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New Records of Hippolytid Shrimps, <italic>Lebbeus speciosus</italic> and <italic>Lebbeus comanthi</italic> (Crustacea: Decapoda: Caridea) from the East Sea, Korea
New Records of Hippolytid Shrimps, Lebbeus speciosus and Lebbeus comanthi (Crustacea: Decapoda: Caridea) from the East Sea, Korea
Animal Systematics, Evolution and Diversity. 2013. Jan, 29(1): 84-91
Copyright ©2013, The korean Society of Systematic Zoology
This is an Open Access article distributed under the terms of the Creative Commons Attribution Non-Commercial License (http://creativecommons.org/licenses/by-nc/3.0/) which permits unrestricted non-commercial use, distribution, and reproduction in any medium, provided the original work is properly cited.
  • Received : September 09, 2012
  • Accepted : October 10, 2012
  • Published : January 31, 2013
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About the Authors
Chu Lee
East Sea Fisheries Research Institute, National Fisheries Research and Development Institute, Gangneung 210-861, Korea
Hyun Sook Ko
Department of Biological Sciences, Silla University, Busan 617-736, Korea
Kyu Hyun Lee
Department of Biological Sciences, Silla University, Busan 617-736, Korea
celllove1@naver.com
Abstract
Two species of the hippolytid shrimps, Lebbeus speciosus and Lebbeus comanthi , are described and illustrated for the first time in Korea. They were collected from the East Sea. Lebbeus speciosus was found in a scallop farm of Jumunjin, Gangneung, and L. comanthi associated with crinoids, was found in Gampo, Gyeongju. The difference between these two related species is in the number of dorsal teeth of the rostrum, five teeth in L. speciosus and a single tooth in L. comanthi . The Korean Lebbeus species has increased to 6 species by the present report. They are L. grandimana , L. polaris , L. unalaskensis , L. groenlandicus , L. speciosus , and L. comanthi .
Keywords
INTRODUCTION
The hippolytid genus Lebbeus currently contains 61 species in the world (De Grave and Fransen, 2011; Komai, 2011; Komai et al., 2012; Nye et al., 2012), of which only four species have been reported from Korean waters (see The Korean Society of Systematic Zoology, 1997; Cha et al., 2001; Kim et al., 2007, 2010): Lebbeus groenlandicus (Fabricius, 1775), L. grandimana (Brashnikov, 1907), L. unalaskensis (Rathbun, 1902), and L. polaris (Sabine, 1824). Two species of hippolytid shrimps collected in a scallop farm of Jumunjin, Gangneung, and in Gampo, Gyeongju, by SCUBA diving to a depth of approximately 15 m, were identified as Lebbeus speciosus (Urita, 1942) and Lebbeus comanthi Hayashi and Okuno, 1997, respectively. They are described and illustrated in the present study.
Postorbital carapace length is abbreviated as “CL”. It is used as an indication of the size of the specimen, and is measured from the posterior margin of the orbit to the posterior mid-dorsal margin of the carapace. All specimens were preserved in 95% ethanol. Materials examined in this study are deposited in the second author’s collection of Silla University, Busan.
SYSTEMATIC ACCOUNTS
  • Order Decapoda Latreille, 1803
  • Family Hippolytidae Bate, 1888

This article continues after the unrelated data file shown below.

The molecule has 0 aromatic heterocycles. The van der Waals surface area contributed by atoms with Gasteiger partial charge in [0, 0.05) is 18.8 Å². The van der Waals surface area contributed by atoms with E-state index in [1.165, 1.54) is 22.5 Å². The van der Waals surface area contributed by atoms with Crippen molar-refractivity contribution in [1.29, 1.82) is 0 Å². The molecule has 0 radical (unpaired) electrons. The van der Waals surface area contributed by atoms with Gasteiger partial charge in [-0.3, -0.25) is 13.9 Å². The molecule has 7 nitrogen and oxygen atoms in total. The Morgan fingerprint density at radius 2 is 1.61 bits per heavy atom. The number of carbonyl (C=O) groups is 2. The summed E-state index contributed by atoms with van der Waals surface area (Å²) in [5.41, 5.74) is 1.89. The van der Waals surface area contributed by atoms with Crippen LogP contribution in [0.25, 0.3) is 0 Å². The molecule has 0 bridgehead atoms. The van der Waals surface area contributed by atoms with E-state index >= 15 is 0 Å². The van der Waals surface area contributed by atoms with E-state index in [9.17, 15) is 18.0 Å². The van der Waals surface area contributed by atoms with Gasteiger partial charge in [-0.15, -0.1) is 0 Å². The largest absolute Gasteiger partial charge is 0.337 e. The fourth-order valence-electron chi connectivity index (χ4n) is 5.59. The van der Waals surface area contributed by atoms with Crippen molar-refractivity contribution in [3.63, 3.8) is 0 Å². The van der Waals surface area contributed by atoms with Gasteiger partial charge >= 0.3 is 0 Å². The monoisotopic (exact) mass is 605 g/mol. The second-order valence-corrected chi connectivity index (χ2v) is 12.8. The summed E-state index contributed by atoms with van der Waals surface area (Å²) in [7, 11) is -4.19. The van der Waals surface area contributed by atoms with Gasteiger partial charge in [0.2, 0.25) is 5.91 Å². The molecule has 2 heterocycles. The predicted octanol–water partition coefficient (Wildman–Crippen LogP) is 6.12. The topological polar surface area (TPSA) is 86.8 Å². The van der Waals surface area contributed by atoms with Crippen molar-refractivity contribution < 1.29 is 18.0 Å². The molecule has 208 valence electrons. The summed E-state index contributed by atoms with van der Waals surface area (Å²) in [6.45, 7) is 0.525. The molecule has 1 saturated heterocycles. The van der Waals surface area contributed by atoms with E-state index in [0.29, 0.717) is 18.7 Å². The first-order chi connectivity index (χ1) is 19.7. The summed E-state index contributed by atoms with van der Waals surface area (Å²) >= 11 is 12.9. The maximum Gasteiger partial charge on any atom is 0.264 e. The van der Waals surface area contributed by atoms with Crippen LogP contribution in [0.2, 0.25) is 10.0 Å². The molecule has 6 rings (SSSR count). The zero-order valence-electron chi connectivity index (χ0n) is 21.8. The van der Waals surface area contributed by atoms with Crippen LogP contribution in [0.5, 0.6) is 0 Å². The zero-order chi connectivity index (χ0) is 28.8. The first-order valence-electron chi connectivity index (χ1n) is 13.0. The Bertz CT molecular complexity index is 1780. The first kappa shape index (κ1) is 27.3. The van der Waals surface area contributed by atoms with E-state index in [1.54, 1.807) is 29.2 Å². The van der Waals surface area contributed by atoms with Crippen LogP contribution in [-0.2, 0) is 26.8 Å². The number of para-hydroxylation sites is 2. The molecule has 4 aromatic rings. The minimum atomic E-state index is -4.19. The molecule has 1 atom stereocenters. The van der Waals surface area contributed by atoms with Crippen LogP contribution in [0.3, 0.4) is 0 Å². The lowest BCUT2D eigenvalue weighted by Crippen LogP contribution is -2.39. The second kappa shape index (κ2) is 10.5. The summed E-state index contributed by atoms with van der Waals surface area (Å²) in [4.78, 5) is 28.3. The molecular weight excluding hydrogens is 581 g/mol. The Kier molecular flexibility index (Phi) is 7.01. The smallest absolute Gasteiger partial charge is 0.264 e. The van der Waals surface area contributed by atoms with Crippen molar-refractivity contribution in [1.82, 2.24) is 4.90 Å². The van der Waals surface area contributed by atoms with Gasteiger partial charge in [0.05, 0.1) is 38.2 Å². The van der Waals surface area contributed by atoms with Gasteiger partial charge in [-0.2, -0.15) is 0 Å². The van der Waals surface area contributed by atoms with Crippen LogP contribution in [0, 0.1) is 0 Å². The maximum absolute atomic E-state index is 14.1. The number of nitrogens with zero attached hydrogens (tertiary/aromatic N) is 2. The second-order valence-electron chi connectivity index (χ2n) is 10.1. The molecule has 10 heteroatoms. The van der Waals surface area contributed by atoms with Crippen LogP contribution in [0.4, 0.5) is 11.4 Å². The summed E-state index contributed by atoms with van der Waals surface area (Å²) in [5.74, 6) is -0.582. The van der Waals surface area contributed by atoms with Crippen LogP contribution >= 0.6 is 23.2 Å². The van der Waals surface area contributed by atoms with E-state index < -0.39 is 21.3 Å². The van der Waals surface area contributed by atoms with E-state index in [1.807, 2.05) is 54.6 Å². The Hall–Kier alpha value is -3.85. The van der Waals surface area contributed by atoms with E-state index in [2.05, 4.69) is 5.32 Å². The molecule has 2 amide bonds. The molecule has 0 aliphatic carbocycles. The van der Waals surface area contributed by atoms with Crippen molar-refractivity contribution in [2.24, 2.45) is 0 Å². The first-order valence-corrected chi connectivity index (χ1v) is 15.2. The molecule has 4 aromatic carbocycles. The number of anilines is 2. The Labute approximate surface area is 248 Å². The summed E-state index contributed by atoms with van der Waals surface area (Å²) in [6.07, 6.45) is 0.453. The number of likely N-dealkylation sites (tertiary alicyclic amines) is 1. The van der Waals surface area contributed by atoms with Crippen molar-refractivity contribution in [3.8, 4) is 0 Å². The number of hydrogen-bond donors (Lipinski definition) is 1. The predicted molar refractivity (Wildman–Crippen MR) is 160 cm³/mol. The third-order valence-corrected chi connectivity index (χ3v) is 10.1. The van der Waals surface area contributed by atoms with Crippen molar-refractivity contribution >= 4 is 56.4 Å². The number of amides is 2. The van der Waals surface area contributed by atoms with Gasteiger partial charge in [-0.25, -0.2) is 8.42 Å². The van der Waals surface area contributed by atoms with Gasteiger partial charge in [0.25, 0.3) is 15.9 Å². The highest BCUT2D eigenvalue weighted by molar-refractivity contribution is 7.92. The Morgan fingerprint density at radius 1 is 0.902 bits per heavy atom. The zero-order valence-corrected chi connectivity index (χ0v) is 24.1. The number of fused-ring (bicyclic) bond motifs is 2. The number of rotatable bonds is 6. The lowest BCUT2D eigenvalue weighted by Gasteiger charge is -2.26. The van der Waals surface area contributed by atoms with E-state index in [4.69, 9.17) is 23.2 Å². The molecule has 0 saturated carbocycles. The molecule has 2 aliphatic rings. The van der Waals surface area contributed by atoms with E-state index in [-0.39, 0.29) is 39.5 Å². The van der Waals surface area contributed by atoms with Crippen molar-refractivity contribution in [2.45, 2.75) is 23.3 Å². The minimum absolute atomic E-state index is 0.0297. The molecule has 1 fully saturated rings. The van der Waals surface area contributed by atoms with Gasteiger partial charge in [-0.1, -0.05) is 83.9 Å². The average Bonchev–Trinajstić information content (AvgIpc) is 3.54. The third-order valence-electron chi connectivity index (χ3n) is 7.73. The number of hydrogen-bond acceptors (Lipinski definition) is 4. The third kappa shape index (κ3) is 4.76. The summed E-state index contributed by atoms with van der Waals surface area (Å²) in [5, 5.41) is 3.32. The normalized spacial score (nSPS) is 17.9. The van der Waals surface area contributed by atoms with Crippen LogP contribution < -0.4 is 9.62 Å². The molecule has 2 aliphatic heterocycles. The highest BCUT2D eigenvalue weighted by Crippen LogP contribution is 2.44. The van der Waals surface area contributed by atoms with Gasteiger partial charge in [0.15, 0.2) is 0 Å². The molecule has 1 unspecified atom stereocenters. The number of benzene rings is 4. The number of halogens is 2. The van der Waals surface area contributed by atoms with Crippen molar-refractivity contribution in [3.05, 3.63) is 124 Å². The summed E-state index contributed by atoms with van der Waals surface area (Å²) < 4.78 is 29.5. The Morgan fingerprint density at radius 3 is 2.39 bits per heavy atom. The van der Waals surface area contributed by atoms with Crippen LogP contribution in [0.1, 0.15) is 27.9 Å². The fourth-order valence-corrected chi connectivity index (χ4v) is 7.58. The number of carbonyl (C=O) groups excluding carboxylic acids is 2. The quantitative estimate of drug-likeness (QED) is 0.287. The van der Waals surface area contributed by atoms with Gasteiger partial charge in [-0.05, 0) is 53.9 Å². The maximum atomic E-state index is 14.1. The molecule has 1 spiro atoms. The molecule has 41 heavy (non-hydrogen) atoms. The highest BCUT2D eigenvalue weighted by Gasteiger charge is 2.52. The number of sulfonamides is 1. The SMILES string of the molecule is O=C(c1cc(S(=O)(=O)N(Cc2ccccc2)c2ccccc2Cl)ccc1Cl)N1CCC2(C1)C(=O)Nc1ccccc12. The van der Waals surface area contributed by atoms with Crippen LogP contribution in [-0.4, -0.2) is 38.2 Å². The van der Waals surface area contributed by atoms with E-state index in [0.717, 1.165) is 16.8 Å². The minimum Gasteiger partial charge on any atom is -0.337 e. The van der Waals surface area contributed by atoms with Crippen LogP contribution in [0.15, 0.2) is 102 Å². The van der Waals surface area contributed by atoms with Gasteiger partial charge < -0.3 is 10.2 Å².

• GenusLebbeusWhite, 1847
  • 1*Lebbeus speciosus(Urita, 1942) (Figs. 1-3)
Spirontocaris makarofi speciosa Urita, 1942: 19, fig. 4.
Lebbeus possjeticus Kobjakova, 1967: 235, fig. 4; Wicksten and Méndez, 1982: 118.
Lebbeus speciosus : Miyake, 1982: 53, Pl. 18, fig. 2; Hayashi, 1992: 132, figs. 13, 14; Minemizu, 2000: 98; Wicksten, 2011: 103; De Grave and Fransen, 2011: 426 (list).
Material examined. 1♂ (CL 5.9 mm), Korea: Jumunjin, Gangneung, 31 Mar 2011, Lee SH, scallop farm.
Description. Small-sized body. Rostrum ( Fig. 1 A, B) straight,
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Lebbeus speciosus, male (postorbital carapace length 5.9 mm). A, Habitus, lateral; B, Carapace, lateral; C, Left antennule, dorsal; D, Left scaphocerite, dorsal; E, Left third maxilliped, lateral; E′, Left third maxilliped, distal segment; F, Telson, dorsal. Scale bars: A-F=1 mm, E′=0.5 mm.
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Lebbeus speciosus, male (postorbital carapace length 5.9 mm). A, Left First pereopod, lateral; B, Left Second pereopod, lateral; B′, Setae on ischium of second pereopod, proximal; C, Left Third pereopod, lateral; C′, Same, Dactylus; D, Left Fourth pereopod, lateral; D′, Same, Dactylus; E, Left fifth pereopod, lateral; E′, Same, Dactylus. Scale bars: A-E=1 mm, B′-E′=0.5 mm.
exceeding distal margin of antennular peduncle, with 5 dorsal, 2 ventral teeth distally. Carapace ( Fig. 1 A, B) not carinate on mid-dorsal line, with 2 teeth on anterior one-thirds; supraorbital spine well-developed; antennal and pterygostomial spines acutely pointed. Abdomen ( Fig. 1 A) smooth dorsally; pleura of first and third somites rounded ventrally, those
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Lebbeus speciosus, male (postorbital carapace length 5.9 mm).
of fourth and fifth somites pointed posteroventrally. Telson ( Fig. 1 A, F) 1.4 times as long as sixth abdominal somite, with 4 pairs of spines dorsolaterally; posterior margin with 3 pairs of unequally-sized spines. Eyes ( Fig. 1 A) cylindrical; eyestalk slightly longer than cornea. Antennular peduncle ( Fig. 1 C) short; first segment with 3 (1 sub-medially, 2 distolaterally) spines; stylocerite slightly exceeding distal margin of first segment; second segment twice as long as third one, with strong lateral spine on subdistal margin; third segment with smaller spine distolaterally; outer flagellum swollen, inner flagellum slender. Antennal scaphocerite ( Fig. 1 D) 3.0 times as long as broad; outer spine reaching distal margin of lamella. Third maxilliped ( Fig. 1 E, E′) long, exceeding antennal scaphocerite; distal segment 3.4 times as long as subdistal segment, with rows of transverse setae, with 12 (6 movable, 6 immovable) spinules near apex. First pereopod ( Figs. 1 A, 2 A) moderately stout, reaching distal margin of antennal scaphocerite. Second pereopod ( Figs. 1 A, 2 B, B′) slender, exceeding distal margin of antennal scaphocerite; ischium with 3 stiff setae proximally; carpus 7-articulated; chela small. Third pereopod ( Figs. 1 A, 2 C, C′) exceeding distal margin of antennal scaphocerite; merus with 4 spines. Fourth pereopod ( Figs. 1 A, 2 D, D′) reaching beyond antennal scaphocerite by length of dactylus; merus with 3 spines. Fifth pereopod ( Figs. 1 A, 2 E, E′) slightly shorter than fourth pereopod; merus with 1 subterminal spine. Dactyli of last three pereopods ( Fig. 2 C′-E′) terminating in 2 claws, each with 4 spines on posterior margin.